Northeastern Section - 53rd Annual Meeting - 2018

Paper No. 25-4
Presentation Time: 9:05 AM


LAWLOR, Kathrin and RARDIN, Laurie, Dartmouth Toxic Metals Superfund Research Program, Dartmouth College, Hanover, NH 03755

Forty-six percent[i] of the population in New Hampshire (NH), depends on private wells for their water supply, and of those, an estimated 15-20% have arsenic at or above the U.S. Environmental Protection Agency limit of 10 parts per billion for public water supplies. However, many private well owners are still not aware of the importance of testing their drinking water on a regular basis and of those who are, many choose not to test.

Over the last 6 years, the Dartmouth Toxic Metals Superfund Research Program’s Community Engagement and Research Translation Cores have worked with partners to understand knowledge, attitudes and behavior of private well owners pertaining to their testing and treatment for arsenic in drinking water. Based on our research results, we have designed specific community engagement activities intended to increase awareness and decrease exposure over time.

Engagement efforts have included a variety of activities including:

  • A comprehensive survey looking at the rates of, and barriers to, testing and treatment by private well owners in NH
  • Implementation and testing of community level interventions designed to increase well water testing and overall knowledge of arsenic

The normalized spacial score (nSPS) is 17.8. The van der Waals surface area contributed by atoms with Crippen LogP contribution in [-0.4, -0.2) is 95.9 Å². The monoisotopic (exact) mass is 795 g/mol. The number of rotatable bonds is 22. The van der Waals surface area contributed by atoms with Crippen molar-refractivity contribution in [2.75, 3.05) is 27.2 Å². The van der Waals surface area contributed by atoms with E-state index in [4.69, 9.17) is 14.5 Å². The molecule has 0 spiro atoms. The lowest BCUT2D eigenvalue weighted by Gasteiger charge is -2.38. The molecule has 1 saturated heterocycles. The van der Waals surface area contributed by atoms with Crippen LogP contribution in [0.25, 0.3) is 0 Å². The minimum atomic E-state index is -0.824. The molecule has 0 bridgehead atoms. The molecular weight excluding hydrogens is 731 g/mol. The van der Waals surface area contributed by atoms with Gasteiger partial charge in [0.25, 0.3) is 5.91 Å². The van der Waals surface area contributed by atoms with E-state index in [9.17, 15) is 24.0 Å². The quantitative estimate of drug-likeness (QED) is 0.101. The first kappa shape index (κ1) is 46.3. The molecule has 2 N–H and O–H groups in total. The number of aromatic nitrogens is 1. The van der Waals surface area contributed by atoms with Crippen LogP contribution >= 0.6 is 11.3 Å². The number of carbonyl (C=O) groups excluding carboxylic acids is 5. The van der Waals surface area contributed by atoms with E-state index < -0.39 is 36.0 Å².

• Creation and promotion of the first comprehensive arsenic website
  • Cohosting the annual NH Arsenic Consortium meeting with partners from US Geological Survey and NH Department of Environmental Services and Health and Human Services
  • Partnering with the NH Comprehensive Cancer Collaboration to draft an arsenic objective in the NH Cancer Plan
  • Working with schools to plan town specific education events
  • Interviewing community members and experts to develop a mental model of arsenic which will identify knowledge gaps and misperceptions to aid in the development and refinement of education and outreach messages and tools

We will discuss these efforts and others while providing relevant insights and lessons learned from this long-term engagement effort. We will also discuss proposed next steps.

[i] A survey by NH Department of Health and Human Services in 2006 found 44.4 percent of households using private wells. Source: JoAnne Miles, September 7, 2007Drinking Water Source Data Brief, N.H. Environmental Public Health Tracking Program. In 2014 NHDES revised the estimate to 46 percent as of 2010 based on new wells drilled since 2006.